Ahead of tomorrow’s world premiere of ‘Sisters for Sale’ in Naples, Italy, I’m excited to announce that the ‘Sisters for Sale’ soundtrack is being released today!
‘Sisters for Sale’ has a gorgeous original score composed by the amazing Johanna N. Wilson and Will M. Randall.
The soundtrack also features seven wonderful tracks by Cello Joe, Rami Shaafi, Michael Taylor, and Chris Tenz, whose work will be familiar to those of you who have seen our trailer, or the 2016 ‘Little Sisters’ version of the documentary.
I’m really pleased with the way it has come together – altogether, there are a whopping 30 tracks, and 69 minutes of fantastic music. I’d like to thank and congratulate everyone involved for their amazing efforts.
You can listen to the entire album for free on our brand new Bandcamp page, or download a copy there to support the musicians and our ongoing anti-trafficking work.
I’d like to thank Di, Jess, Frederik, Krista, and Chris Tenz’s parents for making this possible.
15% of proceeds from the album will benefit Michael’s infant son Finn, who never had a chance to meet his father.
It’s a busy time here at ‘The Human, Earth Project’, and I’d like to thank the whole team for their hard work behind the scenes – Melissa Adams, Katie Carriero, Elisabetta Disa (yes, she’s still helping out, beyond the Italian translation!), Astrid Hofer, Myste Laquinta, Elizabeth Martel, and our newest team member, Selina Xiong!
As the title suggests, ‘Sisters for Sale’ is very much a story about women. I’m proud of the fact that our core team is now comprised almost entirely of women, as it should be (in fact, I’m the only male left!).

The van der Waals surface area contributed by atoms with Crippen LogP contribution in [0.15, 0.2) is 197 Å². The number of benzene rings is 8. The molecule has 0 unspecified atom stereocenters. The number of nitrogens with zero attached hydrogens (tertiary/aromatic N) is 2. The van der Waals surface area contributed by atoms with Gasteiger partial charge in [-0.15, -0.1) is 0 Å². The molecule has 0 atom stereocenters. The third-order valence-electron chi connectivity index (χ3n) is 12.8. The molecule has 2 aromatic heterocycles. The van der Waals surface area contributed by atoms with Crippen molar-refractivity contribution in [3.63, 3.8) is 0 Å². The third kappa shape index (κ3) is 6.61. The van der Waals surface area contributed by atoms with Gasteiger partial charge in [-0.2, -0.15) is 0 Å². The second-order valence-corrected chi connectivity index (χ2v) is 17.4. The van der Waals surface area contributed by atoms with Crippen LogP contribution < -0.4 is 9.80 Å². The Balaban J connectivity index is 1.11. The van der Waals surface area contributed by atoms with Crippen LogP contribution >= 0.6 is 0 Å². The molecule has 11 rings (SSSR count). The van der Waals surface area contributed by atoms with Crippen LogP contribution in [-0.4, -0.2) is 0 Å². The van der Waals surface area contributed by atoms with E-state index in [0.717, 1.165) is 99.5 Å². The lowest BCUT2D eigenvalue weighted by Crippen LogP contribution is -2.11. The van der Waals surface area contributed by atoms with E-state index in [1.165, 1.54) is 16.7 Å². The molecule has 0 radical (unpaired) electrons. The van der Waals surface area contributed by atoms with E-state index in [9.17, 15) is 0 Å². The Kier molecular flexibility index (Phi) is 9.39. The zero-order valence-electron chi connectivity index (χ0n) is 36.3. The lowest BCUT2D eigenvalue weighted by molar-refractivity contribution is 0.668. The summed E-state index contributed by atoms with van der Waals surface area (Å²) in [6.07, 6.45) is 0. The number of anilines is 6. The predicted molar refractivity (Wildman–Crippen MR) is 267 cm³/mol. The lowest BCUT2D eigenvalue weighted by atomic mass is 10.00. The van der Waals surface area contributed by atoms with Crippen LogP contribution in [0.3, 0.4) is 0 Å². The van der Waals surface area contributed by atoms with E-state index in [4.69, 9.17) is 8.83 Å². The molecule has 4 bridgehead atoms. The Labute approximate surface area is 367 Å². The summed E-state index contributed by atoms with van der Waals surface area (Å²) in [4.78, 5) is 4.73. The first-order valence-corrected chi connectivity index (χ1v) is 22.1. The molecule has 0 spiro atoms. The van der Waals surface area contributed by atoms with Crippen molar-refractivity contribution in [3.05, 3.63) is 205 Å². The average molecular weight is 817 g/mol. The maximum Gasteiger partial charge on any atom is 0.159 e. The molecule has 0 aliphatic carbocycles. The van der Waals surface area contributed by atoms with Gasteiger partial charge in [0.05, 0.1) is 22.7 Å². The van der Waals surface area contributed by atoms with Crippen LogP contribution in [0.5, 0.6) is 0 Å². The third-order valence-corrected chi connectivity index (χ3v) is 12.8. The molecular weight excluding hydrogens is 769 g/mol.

‘Sisters for Sale’ is also a Hmong story. Many Hmong people assisted with production of the documentary and its subsequent translations, and I’ve been very glad to have the community involved with our work.
Selina, in herself, is a fantastic addition to the team – and I’m delighted to have her involved, too, as a representative of the American Hmong community.
‘The Human, Earth Project’ is a small one. We don’t always have the personnel or funding to everything we want to do – but we try to do them right. I feel that’s really important. Having the project represented by people from the most appropriate demographics is part of that.
We can’t yet afford to pay people, so we can’t choose our staff. It means a lot to me that the right people are coming to us. I’d love to see our amazing team members transition from part-time volunteers to paid staff members when the funding becomes available.
I spend a lot of time focused on, and frustrated by, what we as an organisation don’t have. When I stop to consider the fact that this tiny, underfunded project is in reality a collection of amazing human beings pooling their time and energy into such a meaningful cause simply because they believe in it, I’m really proud to think of all the incredible things we’ve been able to achieve.
I’m glad to be adding ‘Sisters for Sale’ and its wonderful soundtrack to that list.
As much as I love the freedom of working remotely, there are times – like this week – it would be wonderful to have the team together to pop a cork and raise a glass. I want to thank the team, and all of you, for being part of the long, strange journey that led us here.